ALSO: Selkirk man sues town for $75 M, names several BPD officers
A Bethlehem Police officer on disability has filed a lawsuit against the town and against Police Chief Louis Corsi, in a move that could be part of an effort to get back on active duty.
Christopher Hughes filed the lawsuit through his attorney on Dec. 9. It seeks compensation for damages, punitive damages against Corsi, as well as a clean record for Hughes that does not mention disciplinary charges that have been brought against him. The suit also asks that the department fairly consider [Hughes] for positions for which he qualifies without retaliation, indicating Hughes may be trying to rejoin the force.
Hughes referred questions to his attorney, who had not returned calls as of press time.
Hughes was brought up on two sets of disciplinary charges during his time on the force. They were later dismissed through arbitration, and he also claims his brother (a sergeant on the police force) told Hughes he would be passed over for K-9 handler position because of his involvement in the police union's collective bargaining negotiations with the town.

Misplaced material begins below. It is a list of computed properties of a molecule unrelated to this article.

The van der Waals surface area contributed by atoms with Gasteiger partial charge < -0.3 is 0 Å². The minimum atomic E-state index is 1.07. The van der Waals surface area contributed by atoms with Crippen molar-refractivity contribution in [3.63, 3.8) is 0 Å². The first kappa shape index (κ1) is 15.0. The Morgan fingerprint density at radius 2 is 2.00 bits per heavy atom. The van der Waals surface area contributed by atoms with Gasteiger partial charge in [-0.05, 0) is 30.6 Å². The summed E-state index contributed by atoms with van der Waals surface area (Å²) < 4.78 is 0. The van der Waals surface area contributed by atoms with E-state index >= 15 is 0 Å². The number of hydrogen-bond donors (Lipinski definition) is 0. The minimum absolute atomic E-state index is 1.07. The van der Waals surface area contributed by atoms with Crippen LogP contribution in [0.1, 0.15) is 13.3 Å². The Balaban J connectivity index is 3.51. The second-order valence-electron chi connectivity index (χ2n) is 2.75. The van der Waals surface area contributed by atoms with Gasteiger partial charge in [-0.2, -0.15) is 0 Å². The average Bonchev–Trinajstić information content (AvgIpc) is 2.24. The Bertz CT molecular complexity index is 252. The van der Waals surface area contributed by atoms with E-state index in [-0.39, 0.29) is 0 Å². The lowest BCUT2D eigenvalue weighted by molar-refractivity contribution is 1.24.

The suit accuses the department, and Corsi specifically, of retaliating against Hughes for his involvement in the police union and for going to town administration and the press with allegations Corsi had uttered a racial slur on a taped phone conversation from his office.
That tape was later found, and Corsi was issued a 10-day suspension without pay.
Town Attorney James Potter said the case has been passed on to the town's insurance carrier, and added the department took disciplinary actions on substantiated issues.
"Based on everything we have seen, the police department took action for proper reasons," he said.
Hughes has been on medical leave from the department, and last year was placed on job-related disability leave, which would possibly allow him to collect a full salary until retirement age.